Friday, October 30, 2015

The long-term petroleum price outlook - When will it escalate?

For the last few years, the Saudi kingdom’s insistence on pumping oil at high capacity has dramatically depressed oil prices. The result has undermined Saudi’s major oil rivals in OPEC – like Iran and Venezuela.

It has also hit Russia, hard.

Rating agency Standard & Poor forecasts that Russia’s budget deficit is set to swell to 4.4 per cent of GDP this year. Russia’s own finance ministry concedes that if expenditures continue at this rate, within sixteen months – by around the end of next year – its oil reserve funds will be exhausted.

Meanwhile, over the last year real incomes have dropped by 9.8 per cent, and food prices have spiked by 17 per cent, heightening the risk of civil unrest.

System failureh

Rumbling along beneath the surface of such financial woes are deeper systemic issues.

A report from the Swedish Defence Research Agency notes that “prolonged dry periods in southern Russia are having the effect of reducing the level of food production”.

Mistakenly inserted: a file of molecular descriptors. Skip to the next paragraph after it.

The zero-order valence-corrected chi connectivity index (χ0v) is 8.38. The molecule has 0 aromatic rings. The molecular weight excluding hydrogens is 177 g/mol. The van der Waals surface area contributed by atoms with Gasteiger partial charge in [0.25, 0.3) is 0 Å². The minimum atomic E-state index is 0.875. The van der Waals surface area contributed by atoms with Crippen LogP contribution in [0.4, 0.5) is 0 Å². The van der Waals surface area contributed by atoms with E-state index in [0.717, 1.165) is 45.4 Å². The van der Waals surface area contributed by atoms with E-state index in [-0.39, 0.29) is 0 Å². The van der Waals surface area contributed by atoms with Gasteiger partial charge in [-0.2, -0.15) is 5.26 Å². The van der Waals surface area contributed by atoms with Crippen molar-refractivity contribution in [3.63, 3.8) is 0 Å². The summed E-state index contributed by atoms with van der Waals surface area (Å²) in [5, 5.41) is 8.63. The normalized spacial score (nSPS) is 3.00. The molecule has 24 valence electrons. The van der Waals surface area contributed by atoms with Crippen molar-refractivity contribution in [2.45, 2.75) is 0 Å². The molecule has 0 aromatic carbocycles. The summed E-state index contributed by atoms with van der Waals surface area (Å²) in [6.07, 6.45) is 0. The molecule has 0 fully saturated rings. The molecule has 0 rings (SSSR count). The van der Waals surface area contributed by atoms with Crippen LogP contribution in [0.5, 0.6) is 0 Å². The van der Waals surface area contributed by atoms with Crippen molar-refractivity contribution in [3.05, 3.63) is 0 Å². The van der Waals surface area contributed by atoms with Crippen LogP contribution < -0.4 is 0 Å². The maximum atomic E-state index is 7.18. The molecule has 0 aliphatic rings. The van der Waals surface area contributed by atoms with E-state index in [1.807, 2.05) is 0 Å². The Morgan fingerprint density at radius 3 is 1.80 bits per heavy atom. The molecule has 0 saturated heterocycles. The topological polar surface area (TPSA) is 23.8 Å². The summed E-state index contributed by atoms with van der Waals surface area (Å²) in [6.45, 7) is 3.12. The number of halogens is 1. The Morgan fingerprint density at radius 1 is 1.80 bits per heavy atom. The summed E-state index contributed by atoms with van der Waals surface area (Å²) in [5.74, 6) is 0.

Most of Russia’s wheat imports come from Kazakhstan, “where climate change is expected to exacerbate droughts. These impacts would make farming harder and food more expensive,” observe Dr. Marina Sharmina and Dr. Christopher Jones of the Tyndall Centre for Climate Change Research.

Russia’s looming energy crisis is the other elephant in the room. In 2013, HSBC forecasted that Russia would hit peak oil between 2018 and 2019, experiencing a brief plateau before declining by 30 per cent from 2020 to 2025.

That year, Fitch Ratings came to pretty much the same conclusion. And last year, Leonid Fedun, vice-president of Russia’s second largest oil producer, Lukoil, predicted that the production could peak earlier due to falling oil prices and US-EU sanctions.

Faced with overlapping economic, food and energy crises, Russia is well and truly on the brink. More

Furthermore, According to a recent report from the IMF, Saudi Arabia’s public debt is estimated to rise from below 2 percent of its GDP in 2014 up to 33 percent by the end of 2020. The report also shows that in the past three years, Saudi Arabia’s budget surplus was turned into a deficit reaching 21.6 percent of GDP in 2015. More


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